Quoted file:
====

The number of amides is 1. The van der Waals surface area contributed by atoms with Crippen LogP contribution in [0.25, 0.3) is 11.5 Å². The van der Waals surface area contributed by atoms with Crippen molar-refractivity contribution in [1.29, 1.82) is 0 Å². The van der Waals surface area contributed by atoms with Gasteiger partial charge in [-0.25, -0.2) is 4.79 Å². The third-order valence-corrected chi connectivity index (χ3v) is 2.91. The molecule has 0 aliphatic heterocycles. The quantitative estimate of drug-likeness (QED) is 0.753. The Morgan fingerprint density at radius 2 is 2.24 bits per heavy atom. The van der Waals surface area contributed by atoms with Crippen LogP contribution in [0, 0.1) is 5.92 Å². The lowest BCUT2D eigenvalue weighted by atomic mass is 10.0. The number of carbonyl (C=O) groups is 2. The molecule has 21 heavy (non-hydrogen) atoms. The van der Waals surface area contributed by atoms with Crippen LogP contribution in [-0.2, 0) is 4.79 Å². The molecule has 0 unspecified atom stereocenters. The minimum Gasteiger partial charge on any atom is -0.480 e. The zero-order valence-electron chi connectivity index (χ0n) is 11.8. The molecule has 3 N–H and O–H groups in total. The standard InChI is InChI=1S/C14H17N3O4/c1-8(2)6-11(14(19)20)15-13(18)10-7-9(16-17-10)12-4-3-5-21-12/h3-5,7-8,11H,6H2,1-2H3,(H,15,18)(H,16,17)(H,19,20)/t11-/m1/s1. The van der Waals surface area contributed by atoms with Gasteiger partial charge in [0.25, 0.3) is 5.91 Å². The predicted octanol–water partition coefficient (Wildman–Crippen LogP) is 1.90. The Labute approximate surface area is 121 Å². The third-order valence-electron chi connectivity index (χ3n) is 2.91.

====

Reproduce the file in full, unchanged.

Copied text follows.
The number of amides is 1. The van der Waals surface area contributed by atoms with Crippen LogP contribution in [0.25, 0.3) is 11.5 Å². The van der Waals surface area contributed by atoms with Crippen molar-refractivity contribution in [1.29, 1.82) is 0 Å². The van der Waals surface area contributed by atoms with Gasteiger partial charge in [-0.25, -0.2) is 4.79 Å². The third-order valence-corrected chi connectivity index (χ3v) is 2.91. The molecule has 0 aliphatic heterocycles. The quantitative estimate of drug-likeness (QED) is 0.753. The Morgan fingerprint density at radius 2 is 2.24 bits per heavy atom. The van der Waals surface area contributed by atoms with Crippen LogP contribution in [0, 0.1) is 5.92 Å². The lowest BCUT2D eigenvalue weighted by atomic mass is 10.0. The number of carbonyl (C=O) groups is 2. The molecule has 21 heavy (non-hydrogen) atoms. The van der Waals surface area contributed by atoms with Crippen LogP contribution in [-0.2, 0) is 4.79 Å². The molecule has 0 unspecified atom stereocenters. The minimum Gasteiger partial charge on any atom is -0.480 e. The zero-order valence-electron chi connectivity index (χ0n) is 11.8. The molecule has 3 N–H and O–H groups in total. The standard InChI is InChI=1S/C14H17N3O4/c1-8(2)6-11(14(19)20)15-13(18)10-7-9(16-17-10)12-4-3-5-21-12/h3-5,7-8,11H,6H2,1-2H3,(H,15,18)(H,16,17)(H,19,20)/t11-/m1/s1. The van der Waals surface area contributed by atoms with Gasteiger partial charge in [0.25, 0.3) is 5.91 Å². The predicted octanol–water partition coefficient (Wildman–Crippen LogP) is 1.90. The Labute approximate surface area is 121 Å². The third-order valence-electron chi connectivity index (χ3n) is 2.91.